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Picture of the Asian giant hornet

The 'murder hornet’ is out to get bees, not humans. So why are people still freaking out about it?

This Dec. 30, 2019 photo provided by the Washington State Department of Agriculture shows a dead Asian giant hornet in a lab in Olympia, Wash. It is the world's largest hornet, a 2-inch long killer with an appetite for honey bees. Dubbed the "Murder Hornet" by some, the insect has a sting that could be fatal to some humans. AP photo by Quinlyn Baine/Washington State Department

The wasp is huge, twice as large as  other species. It’s got a long stinger, packs a venom that can be lethal to humans, and—let’s be honest—looks like a villain from a science fiction flick. And it recently showed up in the Pacific Northwest. 

In recent weeks, the term “murder hornet” has generated temerous tweets and made for sensationalist headlines. But unless you’re a bee, the Asian giant hornet, which is not native to the U.S., is not trying to “murder” you. So why has social media been freaking out about it?

The answer may be fear itself, says Ajay Satpute, an assistant professor of psychology at Northeastern who studies fear and why it matters for social behavior.

Ajay Satpute is an assistant professor of psychology in the College of Science at Northeastern. Photo by Adam Glanzman/Northeastern University

Most people in the U.S. have not experienced the pain induced by the hornet firsthand or by learning from others’ accounts. But they can learn to fear something from certain visual and linguistic cues, and then their imaginations create that fear. Those cues include the sensationalist coverage that some media outlets gave the hornets, Satpute says.

“Most of it are static images and stories, and they use the terms ‘murder,’ or ‘attacking,’ or ‘killing,’” Satpute says. “It’s a really interesting question to see how we can create fears that are things that we’ve never experienced firsthand, and we haven’t necessarily observed even secondhand a direct experience of that, but are required in essence to imagine on the basis of language.”

In addition to a fear of the hornet’s stinger, there’s the fear of the unknown, which might be amplified by the idea that an unfamiliar species is entering people’s lives from a different part of the world. Unless someone is  an  expert in bugs and hornets, that person might feel afraid and  unable to do anything about the hornets, Satpute says.

There’s also the feeling some people have toward insects in general, which might not be fear at all. Instead, Satpute says, people feel disgusted, worried and repulsed by the thought of coming into contact with a bug—a fear commonly referred to as “contamination worry.”

“In some cases, it’s not so much a fear of pain, but this sort of ‘contamination worry’ that people have towards insects,” Satpute says. “Some people who dislike spiders, for instance, express that more as disgust.”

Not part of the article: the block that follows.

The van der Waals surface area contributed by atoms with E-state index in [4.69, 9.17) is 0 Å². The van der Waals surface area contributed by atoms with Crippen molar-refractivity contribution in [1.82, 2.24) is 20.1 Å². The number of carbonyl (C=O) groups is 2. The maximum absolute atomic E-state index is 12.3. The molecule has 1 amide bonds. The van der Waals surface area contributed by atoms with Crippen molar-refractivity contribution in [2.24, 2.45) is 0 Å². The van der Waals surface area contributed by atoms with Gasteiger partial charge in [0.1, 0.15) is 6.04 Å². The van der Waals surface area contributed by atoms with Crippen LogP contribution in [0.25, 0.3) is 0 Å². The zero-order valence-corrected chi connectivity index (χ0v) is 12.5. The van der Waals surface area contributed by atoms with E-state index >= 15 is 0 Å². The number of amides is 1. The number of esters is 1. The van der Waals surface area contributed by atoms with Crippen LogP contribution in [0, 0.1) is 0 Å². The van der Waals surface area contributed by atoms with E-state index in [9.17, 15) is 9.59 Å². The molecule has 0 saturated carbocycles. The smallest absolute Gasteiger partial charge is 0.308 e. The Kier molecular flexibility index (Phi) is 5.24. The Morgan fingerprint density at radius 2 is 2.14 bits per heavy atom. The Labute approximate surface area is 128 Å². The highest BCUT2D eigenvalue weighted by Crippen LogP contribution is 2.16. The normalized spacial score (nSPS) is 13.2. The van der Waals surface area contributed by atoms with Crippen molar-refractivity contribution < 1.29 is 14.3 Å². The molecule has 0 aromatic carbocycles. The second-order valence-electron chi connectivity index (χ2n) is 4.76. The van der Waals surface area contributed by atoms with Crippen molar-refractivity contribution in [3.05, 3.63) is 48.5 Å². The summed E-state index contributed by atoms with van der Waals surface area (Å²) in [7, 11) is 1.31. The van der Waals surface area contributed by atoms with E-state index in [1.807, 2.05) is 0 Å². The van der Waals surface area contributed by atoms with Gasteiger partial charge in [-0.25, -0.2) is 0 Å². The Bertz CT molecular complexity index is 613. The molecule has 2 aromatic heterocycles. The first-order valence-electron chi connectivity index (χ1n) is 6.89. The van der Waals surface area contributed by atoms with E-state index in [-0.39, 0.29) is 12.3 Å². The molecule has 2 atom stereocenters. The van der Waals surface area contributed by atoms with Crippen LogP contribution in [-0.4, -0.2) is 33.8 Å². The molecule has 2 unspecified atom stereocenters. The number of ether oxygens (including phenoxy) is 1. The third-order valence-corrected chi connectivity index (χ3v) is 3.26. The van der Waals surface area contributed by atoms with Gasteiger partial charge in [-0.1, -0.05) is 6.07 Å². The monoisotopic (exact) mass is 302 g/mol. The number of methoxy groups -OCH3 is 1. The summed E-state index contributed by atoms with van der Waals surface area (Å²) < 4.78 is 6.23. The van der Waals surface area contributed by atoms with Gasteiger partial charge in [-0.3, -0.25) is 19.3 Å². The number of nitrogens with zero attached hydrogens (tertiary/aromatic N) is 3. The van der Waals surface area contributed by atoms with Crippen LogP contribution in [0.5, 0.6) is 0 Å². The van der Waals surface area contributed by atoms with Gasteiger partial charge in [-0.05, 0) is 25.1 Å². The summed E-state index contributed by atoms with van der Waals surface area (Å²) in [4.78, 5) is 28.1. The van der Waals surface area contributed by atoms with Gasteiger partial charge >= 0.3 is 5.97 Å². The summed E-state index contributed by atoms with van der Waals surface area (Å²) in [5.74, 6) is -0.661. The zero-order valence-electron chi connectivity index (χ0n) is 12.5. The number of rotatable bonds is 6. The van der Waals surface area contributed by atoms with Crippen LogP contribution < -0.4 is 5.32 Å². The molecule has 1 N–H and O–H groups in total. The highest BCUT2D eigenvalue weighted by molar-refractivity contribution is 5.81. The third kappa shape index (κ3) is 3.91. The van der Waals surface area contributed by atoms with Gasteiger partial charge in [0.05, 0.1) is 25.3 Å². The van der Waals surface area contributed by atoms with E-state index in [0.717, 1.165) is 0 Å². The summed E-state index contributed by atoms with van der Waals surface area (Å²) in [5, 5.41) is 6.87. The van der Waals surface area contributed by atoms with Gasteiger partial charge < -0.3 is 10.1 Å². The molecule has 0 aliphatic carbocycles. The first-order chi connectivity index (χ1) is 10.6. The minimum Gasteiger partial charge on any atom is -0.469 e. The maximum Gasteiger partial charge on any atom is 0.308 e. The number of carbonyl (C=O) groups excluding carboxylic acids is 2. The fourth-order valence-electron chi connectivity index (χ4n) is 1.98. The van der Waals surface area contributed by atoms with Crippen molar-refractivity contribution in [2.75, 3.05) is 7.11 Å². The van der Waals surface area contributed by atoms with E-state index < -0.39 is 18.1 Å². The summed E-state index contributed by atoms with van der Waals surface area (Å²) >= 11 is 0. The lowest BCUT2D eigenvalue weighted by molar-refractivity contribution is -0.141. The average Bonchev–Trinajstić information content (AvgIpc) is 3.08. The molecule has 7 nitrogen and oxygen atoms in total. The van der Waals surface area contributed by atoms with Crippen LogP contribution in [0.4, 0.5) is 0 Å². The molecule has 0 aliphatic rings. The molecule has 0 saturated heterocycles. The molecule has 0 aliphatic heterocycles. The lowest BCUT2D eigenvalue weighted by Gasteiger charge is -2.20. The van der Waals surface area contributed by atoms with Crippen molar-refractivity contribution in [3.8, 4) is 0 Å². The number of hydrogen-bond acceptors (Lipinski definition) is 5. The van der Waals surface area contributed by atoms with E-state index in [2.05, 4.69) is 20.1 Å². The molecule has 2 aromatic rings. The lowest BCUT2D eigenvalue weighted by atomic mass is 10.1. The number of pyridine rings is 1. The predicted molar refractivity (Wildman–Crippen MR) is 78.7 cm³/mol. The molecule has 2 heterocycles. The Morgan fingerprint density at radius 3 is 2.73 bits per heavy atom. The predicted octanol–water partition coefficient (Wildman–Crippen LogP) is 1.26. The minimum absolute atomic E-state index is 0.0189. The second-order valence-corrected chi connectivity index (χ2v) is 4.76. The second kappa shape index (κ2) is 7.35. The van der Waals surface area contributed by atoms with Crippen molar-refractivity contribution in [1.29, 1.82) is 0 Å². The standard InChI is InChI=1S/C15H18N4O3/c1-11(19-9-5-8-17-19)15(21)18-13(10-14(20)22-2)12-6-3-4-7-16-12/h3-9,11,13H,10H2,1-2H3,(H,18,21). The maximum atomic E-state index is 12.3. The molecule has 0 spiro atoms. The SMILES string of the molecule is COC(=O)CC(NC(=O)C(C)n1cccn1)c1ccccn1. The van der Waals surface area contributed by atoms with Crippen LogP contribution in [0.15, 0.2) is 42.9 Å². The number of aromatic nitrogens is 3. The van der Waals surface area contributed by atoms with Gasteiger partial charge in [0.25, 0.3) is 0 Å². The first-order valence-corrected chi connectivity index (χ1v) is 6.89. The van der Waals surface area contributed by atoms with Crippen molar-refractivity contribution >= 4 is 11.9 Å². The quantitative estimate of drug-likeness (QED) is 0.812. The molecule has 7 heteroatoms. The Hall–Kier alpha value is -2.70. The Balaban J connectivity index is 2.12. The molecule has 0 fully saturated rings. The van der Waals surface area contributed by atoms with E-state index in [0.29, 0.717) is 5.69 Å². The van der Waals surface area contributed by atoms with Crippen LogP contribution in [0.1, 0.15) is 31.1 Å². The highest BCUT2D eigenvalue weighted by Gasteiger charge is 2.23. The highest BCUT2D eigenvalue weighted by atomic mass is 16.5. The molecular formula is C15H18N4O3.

Of course many people are at least somewhat primed for contamination worry by SARS-CoV-2, the coronavirus that has been stalking the world for months now. And whether or not other stressors are stacking and interacting with each other to worsen people’s fear of the hornets, the research suggests that minor stress factors could add up, Satpute says.

“There are multiple fears, multiple threats, that we’re bombarded with every day,” he says. “Even if they’re not themselves individually traumatic, chronic worries and anxieties can have some long-term impacts in our health.”

But back to the hornet, an oversized wasp native to southeast Asia that can behead entire colonies of honeybees, and may be a reason for alarm for beekeepers in Washington state, where two of the wasps were sighted last December. Entomologists think the two hornets, which were found dead, probably hitched a ride in a cargo ship from east or southeast Asia.

Because the giant hornets attack people only on the rare occasions when they are disturbed, entomologists have explained that people in the U.S. should not be afraid of the hornets. Still, during the days following headlines of the insect’s arrival, the buzz about a vicious new killer has led to people in the U.S. to mistakenly kill other species of large hornets and bees as they come out of hibernation.

As far as hornets go, nothing is larger than the Asian giant hornet, which grows to about two inches long. It sports an orange head, yellow-striped thorax, and ant-like jaws. Unlike other bees and wasps, it has a stinger that can penetrate standard beekeeper suits multiple times. 

Because the Asian giant hornets are remarkably large, their sting is powerful enough to deliver several times the amount of pain and venom than other hornet species. People who have been stung by the giant hornet have described the pain as hot metal driving through the skin. 

But, like other wasps, the giant hornets don’t generally attack people. And, according to scientists who study venom, on the rare occasions in which the giant hornet attacks people, it is a person’s allergic reaction to insect venom that is potentially lethal, not the power or dosage of the venom itself.  

That’s one reason to think not all fear is bad.

Satpute says fear can play a functional role in society to handle different problems. Without fears toward certain circumstances, people and animals wouldn’t be motivated to take useful and corrective behaviors.

“You could even argue that panic might have some significance or utility to it when it comes to learning exactly the circumstances in which that mental state is important,” Satpute says.

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